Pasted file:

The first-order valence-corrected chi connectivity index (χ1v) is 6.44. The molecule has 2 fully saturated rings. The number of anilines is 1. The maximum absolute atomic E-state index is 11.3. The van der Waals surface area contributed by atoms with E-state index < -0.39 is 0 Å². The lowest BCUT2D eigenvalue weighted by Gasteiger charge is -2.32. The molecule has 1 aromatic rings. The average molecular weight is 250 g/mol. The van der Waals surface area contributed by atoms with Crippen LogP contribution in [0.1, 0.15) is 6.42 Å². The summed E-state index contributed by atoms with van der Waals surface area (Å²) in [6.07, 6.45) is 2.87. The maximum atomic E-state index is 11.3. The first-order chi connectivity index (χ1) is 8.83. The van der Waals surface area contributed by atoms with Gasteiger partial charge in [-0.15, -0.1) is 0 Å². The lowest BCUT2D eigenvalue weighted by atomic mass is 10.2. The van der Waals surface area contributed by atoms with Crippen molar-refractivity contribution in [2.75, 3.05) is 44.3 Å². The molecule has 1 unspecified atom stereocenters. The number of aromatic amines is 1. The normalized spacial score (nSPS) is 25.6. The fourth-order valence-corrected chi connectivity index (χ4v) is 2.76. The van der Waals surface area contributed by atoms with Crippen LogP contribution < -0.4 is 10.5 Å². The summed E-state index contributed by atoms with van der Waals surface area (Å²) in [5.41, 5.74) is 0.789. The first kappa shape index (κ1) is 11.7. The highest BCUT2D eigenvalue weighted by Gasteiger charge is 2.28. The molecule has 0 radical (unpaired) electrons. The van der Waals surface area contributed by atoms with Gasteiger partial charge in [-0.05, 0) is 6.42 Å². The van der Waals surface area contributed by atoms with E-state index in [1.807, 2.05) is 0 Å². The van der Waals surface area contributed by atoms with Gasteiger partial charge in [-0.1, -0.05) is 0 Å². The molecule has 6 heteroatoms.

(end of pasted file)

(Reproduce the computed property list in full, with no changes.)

The first-order valence-corrected chi connectivity index (χ1v) is 6.44. The molecule has 2 fully saturated rings. The number of anilines is 1. The maximum absolute atomic E-state index is 11.3. The van der Waals surface area contributed by atoms with E-state index < -0.39 is 0 Å². The lowest BCUT2D eigenvalue weighted by Gasteiger charge is -2.32. The molecule has 1 aromatic rings. The average molecular weight is 250 g/mol. The van der Waals surface area contributed by atoms with Crippen LogP contribution in [0.1, 0.15) is 6.42 Å². The summed E-state index contributed by atoms with van der Waals surface area (Å²) in [6.07, 6.45) is 2.87. The maximum atomic E-state index is 11.3. The first-order chi connectivity index (χ1) is 8.83. The van der Waals surface area contributed by atoms with Gasteiger partial charge in [-0.15, -0.1) is 0 Å². The lowest BCUT2D eigenvalue weighted by atomic mass is 10.2. The van der Waals surface area contributed by atoms with Crippen molar-refractivity contribution in [2.75, 3.05) is 44.3 Å². The molecule has 1 unspecified atom stereocenters. The number of aromatic amines is 1. The normalized spacial score (nSPS) is 25.6. The fourth-order valence-corrected chi connectivity index (χ4v) is 2.76. The van der Waals surface area contributed by atoms with Crippen LogP contribution < -0.4 is 10.5 Å². The summed E-state index contributed by atoms with van der Waals surface area (Å²) in [5.41, 5.74) is 0.789. The first kappa shape index (κ1) is 11.7. The highest BCUT2D eigenvalue weighted by Gasteiger charge is 2.28. The molecule has 0 radical (unpaired) electrons. The van der Waals surface area contributed by atoms with Gasteiger partial charge in [-0.05, 0) is 6.42 Å². The van der Waals surface area contributed by atoms with E-state index in [1.807, 2.05) is 0 Å². The van der Waals surface area contributed by atoms with Gasteiger partial charge in [-0.1, -0.05) is 0 Å². The molecule has 6 heteroatoms.